Treasury Secretary Tim Geithner on Sunday derided Mitt Romney's argument that it's President Obama who is waging the "real war on women" as "ridiculous" and based in fiction.
"It's a ridiculous way to look at the problem," he said on ABC's This Week. "And this is a political moment and you're going to be seeing -- just to borrow a line from Mario Cuomo -- 'You're going to see a lot of politicians choose to campaign in fiction. But we have to govern in fact.'"
As Democrats seek to hammer the point that Republican policies on contraception and reproductive rights are antithetical to the interests of women, Romney last week fired back by saying it's Obama who's waging the "real war on women" with his economic policies. In a line that he, his campaign and his surrogates repeated all week, Romney argued on the campaign trail that "92.3 percent of the job losses during the Obama years have been women."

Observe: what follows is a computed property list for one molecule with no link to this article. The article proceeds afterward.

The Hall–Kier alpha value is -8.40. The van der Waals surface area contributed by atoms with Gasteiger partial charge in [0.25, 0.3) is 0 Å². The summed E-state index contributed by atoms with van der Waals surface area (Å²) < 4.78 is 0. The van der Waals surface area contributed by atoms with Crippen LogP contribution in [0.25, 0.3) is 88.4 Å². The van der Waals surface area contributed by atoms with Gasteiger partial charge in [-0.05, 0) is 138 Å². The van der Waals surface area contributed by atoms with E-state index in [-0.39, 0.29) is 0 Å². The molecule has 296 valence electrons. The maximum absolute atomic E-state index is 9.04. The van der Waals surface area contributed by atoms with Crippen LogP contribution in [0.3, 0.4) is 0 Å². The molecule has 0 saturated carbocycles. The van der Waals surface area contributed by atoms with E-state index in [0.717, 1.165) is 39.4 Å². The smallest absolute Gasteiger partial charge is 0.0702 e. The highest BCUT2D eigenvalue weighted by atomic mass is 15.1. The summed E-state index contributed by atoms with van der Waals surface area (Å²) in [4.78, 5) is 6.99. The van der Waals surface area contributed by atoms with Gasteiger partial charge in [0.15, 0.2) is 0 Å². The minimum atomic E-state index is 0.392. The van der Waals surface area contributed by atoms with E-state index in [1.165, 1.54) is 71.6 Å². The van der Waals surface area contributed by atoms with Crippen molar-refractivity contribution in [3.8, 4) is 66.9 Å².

The argument, while premised in an accurate statistic, is misleading
and lacks important context. The early job losses during the recession mostly affected men as they were largely in areas of manufacturing and construction. Women suffered more as the recession fully hit as layoffs hit education and other professions. Now that the recovery is taking hold, men are returning to work sooner as those lost jobs come back at a quicker pace.
"It's a ridiculous and deeply misleading look at the economy," Geithner said of Romney's remark on NBC's Meet The Press. "You saw the composition of those job losses change over the course of the recovery, but the president's policies have been very focused on trying to ease the pain on working families."
Romney adviser Eric Fehrnstrom fired back on Twitter.
"Geithner on ABC concedes 92% of lost jobs under Obama were women, but says it's because men lost jobs first. Great argument," he wrote.
The cherry-picked statistic, while a poignant talking point, reflects Romney's best effort to bridge what polls say is a growing, double-digit lead among women voters for Obama.